Guide to Building a Home Theater Stage

Having a home theater stage can complete your new home theatre setup. Not only can a flat standing stage make your media room appear grand and striking, it can also be very functional. Raise your home theater performance to new heights with a solid theater platform or stage.


All is Built on Sand

If you put your speakers or subwoofers on a hollow stage, it will cause sound to reverberate across the room. Enter Mr. Sandman. Line each cavity of the stage with a plastic liner so the sand doesn’t leak out, and then fill your stage with sand. Make sure it is leveled to the cavity of the stage. Use dry playsand instead of commercial sand. The latter is not safe as it contains silica dust, a known carcinogen. The skeleton of your stage should be sturdy – the frame should rest on at least two layers of 15 to 30-pound roofing felt and arranged into at least a 72-inch by 72-inch square. When placing the roofing felt, lay it flat evenly, and keep it leveled during installation of the laminate. Make sure that your subfloor and structure can support the weight, as you will be using lots of sand. Filling the stage with sand can be extremely labor intensive, but it will pay off eventually.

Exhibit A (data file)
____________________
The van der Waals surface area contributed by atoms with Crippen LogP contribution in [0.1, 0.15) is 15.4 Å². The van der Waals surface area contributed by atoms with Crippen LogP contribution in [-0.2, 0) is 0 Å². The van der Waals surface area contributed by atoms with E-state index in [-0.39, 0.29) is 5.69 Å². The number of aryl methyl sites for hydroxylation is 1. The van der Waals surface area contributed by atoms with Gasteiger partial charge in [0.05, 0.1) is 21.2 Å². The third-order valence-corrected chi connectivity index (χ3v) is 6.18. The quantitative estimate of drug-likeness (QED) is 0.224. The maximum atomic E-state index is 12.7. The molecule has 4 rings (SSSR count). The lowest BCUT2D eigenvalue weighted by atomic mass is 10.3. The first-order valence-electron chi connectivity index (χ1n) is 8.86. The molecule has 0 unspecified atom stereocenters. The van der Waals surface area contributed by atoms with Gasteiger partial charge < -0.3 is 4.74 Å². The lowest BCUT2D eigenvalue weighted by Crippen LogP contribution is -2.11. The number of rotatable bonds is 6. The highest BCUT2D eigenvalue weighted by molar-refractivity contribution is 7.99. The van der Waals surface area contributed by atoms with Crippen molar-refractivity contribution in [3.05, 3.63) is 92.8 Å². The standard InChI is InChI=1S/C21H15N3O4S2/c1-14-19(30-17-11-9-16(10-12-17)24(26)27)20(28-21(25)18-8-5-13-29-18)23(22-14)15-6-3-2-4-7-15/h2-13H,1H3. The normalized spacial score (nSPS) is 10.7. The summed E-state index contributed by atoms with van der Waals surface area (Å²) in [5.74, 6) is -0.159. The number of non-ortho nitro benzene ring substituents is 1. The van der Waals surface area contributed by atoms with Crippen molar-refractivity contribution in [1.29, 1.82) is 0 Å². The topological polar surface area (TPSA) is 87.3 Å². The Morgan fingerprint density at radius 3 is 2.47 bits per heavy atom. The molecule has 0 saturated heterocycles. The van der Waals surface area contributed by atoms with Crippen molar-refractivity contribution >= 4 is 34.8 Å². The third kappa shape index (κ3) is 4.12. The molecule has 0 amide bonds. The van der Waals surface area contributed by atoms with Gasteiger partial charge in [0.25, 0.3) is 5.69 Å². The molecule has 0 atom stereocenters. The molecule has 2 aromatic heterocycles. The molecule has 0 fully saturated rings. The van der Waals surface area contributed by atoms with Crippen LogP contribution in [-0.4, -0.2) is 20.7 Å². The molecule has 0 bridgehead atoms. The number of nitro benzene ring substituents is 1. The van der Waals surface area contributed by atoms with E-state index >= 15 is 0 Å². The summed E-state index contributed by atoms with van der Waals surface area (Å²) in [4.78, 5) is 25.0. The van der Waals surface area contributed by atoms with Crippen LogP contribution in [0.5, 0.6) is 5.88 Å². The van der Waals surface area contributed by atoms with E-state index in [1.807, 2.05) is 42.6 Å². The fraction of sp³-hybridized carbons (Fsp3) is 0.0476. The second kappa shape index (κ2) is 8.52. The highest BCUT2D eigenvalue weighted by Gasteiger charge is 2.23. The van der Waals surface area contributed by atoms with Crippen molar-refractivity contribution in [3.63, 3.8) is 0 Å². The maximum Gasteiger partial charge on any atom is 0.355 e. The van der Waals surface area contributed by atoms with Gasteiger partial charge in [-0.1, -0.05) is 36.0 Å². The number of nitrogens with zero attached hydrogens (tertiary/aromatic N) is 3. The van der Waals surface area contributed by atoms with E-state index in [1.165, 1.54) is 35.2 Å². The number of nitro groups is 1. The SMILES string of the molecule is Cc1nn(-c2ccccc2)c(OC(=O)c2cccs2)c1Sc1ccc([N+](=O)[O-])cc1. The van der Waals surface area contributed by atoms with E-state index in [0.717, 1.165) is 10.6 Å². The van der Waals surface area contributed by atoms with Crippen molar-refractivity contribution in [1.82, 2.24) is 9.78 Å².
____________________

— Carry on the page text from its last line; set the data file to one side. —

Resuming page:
If you’re worried about the added weight and how to transport tons of sand, , a good alternative is fiberglass insulation and/or sound deadener materials (those used for automotive interiors). As far as density, use fiberglass insulation with a higher “R” value. Make sure to stuff the insulation snugly into each cavity of the stage.


Make the Stage Float

“Floating” refers to isolating the floor from the subfloor to diminish sound vibration. This technique is used in professional recording studios as a “sound deadening” method. Float the stage by placing rubber or vibration-insulation pads (you can get these at a supply store) between the floor and the stage. Cover it with a layer of plywood, a layer of felt, top it off with another layer of plywood, and finally cover it with carpet. Make sure to glue and screw the plywood together to prevent any creaking sounds on the floor. In addition, make sure to separate the stage from the walls. This will help lessen sound vibration. Keep the stage a quarter of an inch from the walls.

General Tips

  • Make sure to use work gloves, safety glasses, and a dust mask for protection when constructing the stage.
  • For filling the stage, you can use a combination of insulation and sand.
  • Allow at least 3 hours for the completed stage to be fully dry.

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